Capitalism has taken its hits in recent years and not without cause. A while back I read Harry Braverman’s thought-provoking and thorough work about labor and capitalism. As I mention in the essay below, it should be required reading for all capitalist. Though his analysis of labor cannot really be argued with, I found myself questioning some of his premises. So as I give an overview of what Braverman wrote, I felt compelled to add a critique of my own. I’d appreciate your feedback.
Harry Braverman’s Labor and Monopoly Capital gives a scathing rebuke of capitalism in his landmark, in-depth study of labor in America. Braverman sees capitalism as a raging beast of prey which has dehumanized and degraded the work force through demanding complete control of the production process. Braverman contends that these are the unavoidable consequences of the capitalistic system which offers no greater purpose than producing a profit. In essence, capitalism in its incessant drive for efficiency and production perfection has bankrupted the labor force, impoverished family and society, and has entrapped millions in a system which ultimately is concerned with nothing more than the accumulation of additional capital.
Braverman in meticulous fashion outlines the historical development of industry which led to the degradation of labor through the step-by-step division of labor process. Skilled craftsmen and tradesmen who once owned the entire production process have become just a small cog in the wheel of capitalism. The men who owned the capital became more and more interested in controlling the entire production process in order to maximize efficiency and increase profits. An independent craftsman once retained all the skills to produce a product on his own. But under the employ of another, the skills became divided and specialized. Modern manufacturing techniques such as the assembly line further broke down labor into small repetitious actions which require modest training or knowledge. Braverman shows how a worker’s skill has been completely degraded to the point that they scarcely need any skill at all. The laborer has become a mere object who sells his labor – not skill, knowledge, or product – but labor to the capitalist. The capitalist in turn buys that labor at the cheapest wages possible. Furthermore, Braverman boldly claims that this subdivision of the individual “is a crime against the person and against humanity” (51). It not only de-skills the workers, but it also de-humanizes them. Laborers, in Braverman’s view, have become so degraded that they are no longer essential to the whole industrial process as they have been stripped of their intelligence making them nearly mindless machines.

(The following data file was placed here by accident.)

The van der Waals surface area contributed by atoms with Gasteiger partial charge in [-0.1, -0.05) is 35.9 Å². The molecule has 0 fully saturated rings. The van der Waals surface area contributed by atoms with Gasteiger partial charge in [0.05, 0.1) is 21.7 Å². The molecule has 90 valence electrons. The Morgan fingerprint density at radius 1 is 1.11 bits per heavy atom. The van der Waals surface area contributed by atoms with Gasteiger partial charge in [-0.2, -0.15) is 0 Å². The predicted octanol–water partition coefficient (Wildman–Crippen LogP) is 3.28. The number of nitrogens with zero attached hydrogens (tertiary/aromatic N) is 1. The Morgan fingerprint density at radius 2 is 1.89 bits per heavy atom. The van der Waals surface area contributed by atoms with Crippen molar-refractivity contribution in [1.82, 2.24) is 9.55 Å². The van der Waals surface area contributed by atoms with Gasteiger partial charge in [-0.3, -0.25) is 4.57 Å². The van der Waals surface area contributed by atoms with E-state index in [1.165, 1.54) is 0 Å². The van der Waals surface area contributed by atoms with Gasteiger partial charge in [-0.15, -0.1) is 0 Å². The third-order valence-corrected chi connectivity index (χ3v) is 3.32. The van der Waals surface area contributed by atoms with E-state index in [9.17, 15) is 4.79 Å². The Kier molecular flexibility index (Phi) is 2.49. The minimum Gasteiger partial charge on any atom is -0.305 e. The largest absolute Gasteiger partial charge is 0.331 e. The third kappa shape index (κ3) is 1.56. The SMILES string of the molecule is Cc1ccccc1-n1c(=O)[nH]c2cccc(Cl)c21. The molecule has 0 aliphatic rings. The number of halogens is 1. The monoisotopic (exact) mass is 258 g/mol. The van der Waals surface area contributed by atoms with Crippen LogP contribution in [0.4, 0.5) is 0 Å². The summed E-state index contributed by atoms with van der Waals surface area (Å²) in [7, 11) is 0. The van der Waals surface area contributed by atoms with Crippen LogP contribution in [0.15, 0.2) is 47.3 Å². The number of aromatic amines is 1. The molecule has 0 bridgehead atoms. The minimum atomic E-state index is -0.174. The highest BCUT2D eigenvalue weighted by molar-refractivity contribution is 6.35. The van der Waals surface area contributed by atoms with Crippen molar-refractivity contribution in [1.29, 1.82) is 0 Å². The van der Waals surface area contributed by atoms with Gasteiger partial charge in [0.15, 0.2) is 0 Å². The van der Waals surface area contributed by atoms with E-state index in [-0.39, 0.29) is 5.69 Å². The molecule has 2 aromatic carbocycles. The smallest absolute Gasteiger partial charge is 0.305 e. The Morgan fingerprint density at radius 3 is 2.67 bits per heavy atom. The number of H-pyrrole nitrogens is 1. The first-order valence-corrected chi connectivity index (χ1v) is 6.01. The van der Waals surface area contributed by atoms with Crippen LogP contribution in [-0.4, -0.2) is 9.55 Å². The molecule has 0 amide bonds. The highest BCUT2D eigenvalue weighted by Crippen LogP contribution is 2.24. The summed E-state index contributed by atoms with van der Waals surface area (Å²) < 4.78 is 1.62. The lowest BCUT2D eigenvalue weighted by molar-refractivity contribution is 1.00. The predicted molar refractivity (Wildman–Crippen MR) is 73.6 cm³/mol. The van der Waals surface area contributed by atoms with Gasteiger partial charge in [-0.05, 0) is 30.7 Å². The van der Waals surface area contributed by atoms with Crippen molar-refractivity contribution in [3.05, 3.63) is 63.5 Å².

Braverman goes on to show that through the influence of Fredrick Taylor’s turn-of-the-twentieth century theory of scientific management, this degradation of labor was purposefully done. As industries grew, a whole new layer of management was required to coordinate the industrial process. The truly revolutionary thing about management was that it codified procedures not leaving anything to the judgment of the laborer. Under Taylor’s influence, management would require nothing less than complete control of the production process. Where at first management might say to an employee ‘do this in this amount of time’ they would now say ‘do this exactly in this way, this many repetitions in this much time.’ The purpose was control. Control brought a never ending drive for efficiency because the greater the efficiency, the greater the profit. The ones who are in control are the owners and managers of capital. Braverman contends that all the benefits of the capitalist system are for the capitalist alone, and they have gained these benefits on the backs of laborers who have been de-humanized and forced to follow the capitalistic model of production.